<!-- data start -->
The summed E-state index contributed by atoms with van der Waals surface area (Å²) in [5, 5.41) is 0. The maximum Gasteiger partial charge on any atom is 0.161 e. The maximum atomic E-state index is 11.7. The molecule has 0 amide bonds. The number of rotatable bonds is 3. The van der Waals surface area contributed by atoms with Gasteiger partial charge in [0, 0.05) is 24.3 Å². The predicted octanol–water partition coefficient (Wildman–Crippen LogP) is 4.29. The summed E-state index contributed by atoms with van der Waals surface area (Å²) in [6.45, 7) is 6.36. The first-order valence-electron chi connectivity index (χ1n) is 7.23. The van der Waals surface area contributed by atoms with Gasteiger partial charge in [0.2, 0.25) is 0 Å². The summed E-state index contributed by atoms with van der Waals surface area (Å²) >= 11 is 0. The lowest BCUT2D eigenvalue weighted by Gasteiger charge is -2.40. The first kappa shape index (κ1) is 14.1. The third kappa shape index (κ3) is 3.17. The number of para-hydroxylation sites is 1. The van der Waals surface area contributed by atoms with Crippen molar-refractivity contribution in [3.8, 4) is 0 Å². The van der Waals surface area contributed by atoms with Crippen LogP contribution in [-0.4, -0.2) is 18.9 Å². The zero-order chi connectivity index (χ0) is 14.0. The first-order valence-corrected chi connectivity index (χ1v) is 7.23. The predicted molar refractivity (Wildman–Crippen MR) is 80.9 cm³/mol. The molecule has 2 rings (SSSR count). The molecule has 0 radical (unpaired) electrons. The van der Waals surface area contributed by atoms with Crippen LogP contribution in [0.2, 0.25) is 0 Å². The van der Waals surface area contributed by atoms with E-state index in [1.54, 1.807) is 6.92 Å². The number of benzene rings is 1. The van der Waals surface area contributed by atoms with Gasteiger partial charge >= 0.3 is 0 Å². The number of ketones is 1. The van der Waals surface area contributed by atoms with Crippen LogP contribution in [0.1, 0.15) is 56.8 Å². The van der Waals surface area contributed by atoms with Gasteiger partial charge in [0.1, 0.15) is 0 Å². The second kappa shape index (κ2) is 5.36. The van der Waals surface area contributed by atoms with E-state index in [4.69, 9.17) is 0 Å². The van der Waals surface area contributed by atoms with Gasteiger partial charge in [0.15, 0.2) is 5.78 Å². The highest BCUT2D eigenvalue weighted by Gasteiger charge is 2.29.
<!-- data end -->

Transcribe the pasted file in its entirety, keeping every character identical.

The summed E-state index contributed by atoms with van der Waals surface area (Å²) in [5, 5.41) is 0. The maximum Gasteiger partial charge on any atom is 0.161 e. The maximum atomic E-state index is 11.7. The molecule has 0 amide bonds. The number of rotatable bonds is 3. The van der Waals surface area contributed by atoms with Gasteiger partial charge in [0, 0.05) is 24.3 Å². The predicted octanol–water partition coefficient (Wildman–Crippen LogP) is 4.29. The summed E-state index contributed by atoms with van der Waals surface area (Å²) in [6.45, 7) is 6.36. The first-order valence-electron chi connectivity index (χ1n) is 7.23. The van der Waals surface area contributed by atoms with Gasteiger partial charge in [0.2, 0.25) is 0 Å². The summed E-state index contributed by atoms with van der Waals surface area (Å²) >= 11 is 0. The lowest BCUT2D eigenvalue weighted by Gasteiger charge is -2.40. The first kappa shape index (κ1) is 14.1. The third kappa shape index (κ3) is 3.17. The number of para-hydroxylation sites is 1. The van der Waals surface area contributed by atoms with Crippen molar-refractivity contribution in [3.8, 4) is 0 Å². The van der Waals surface area contributed by atoms with Crippen LogP contribution in [-0.4, -0.2) is 18.9 Å². The zero-order chi connectivity index (χ0) is 14.0. The first-order valence-corrected chi connectivity index (χ1v) is 7.23. The predicted molar refractivity (Wildman–Crippen MR) is 80.9 cm³/mol. The molecule has 2 rings (SSSR count). The molecule has 0 radical (unpaired) electrons. The van der Waals surface area contributed by atoms with Crippen LogP contribution in [0.2, 0.25) is 0 Å². The van der Waals surface area contributed by atoms with E-state index in [1.54, 1.807) is 6.92 Å². The number of benzene rings is 1. The van der Waals surface area contributed by atoms with Gasteiger partial charge >= 0.3 is 0 Å². The number of ketones is 1. The van der Waals surface area contributed by atoms with Crippen LogP contribution in [0.1, 0.15) is 56.8 Å². The van der Waals surface area contributed by atoms with Gasteiger partial charge in [0.1, 0.15) is 0 Å². The second kappa shape index (κ2) is 5.36. The van der Waals surface area contributed by atoms with E-state index in [4.69, 9.17) is 0 Å². The van der Waals surface area contributed by atoms with Gasteiger partial charge in [0.15, 0.2) is 5.78 Å². The highest BCUT2D eigenvalue weighted by Gasteiger charge is 2.29.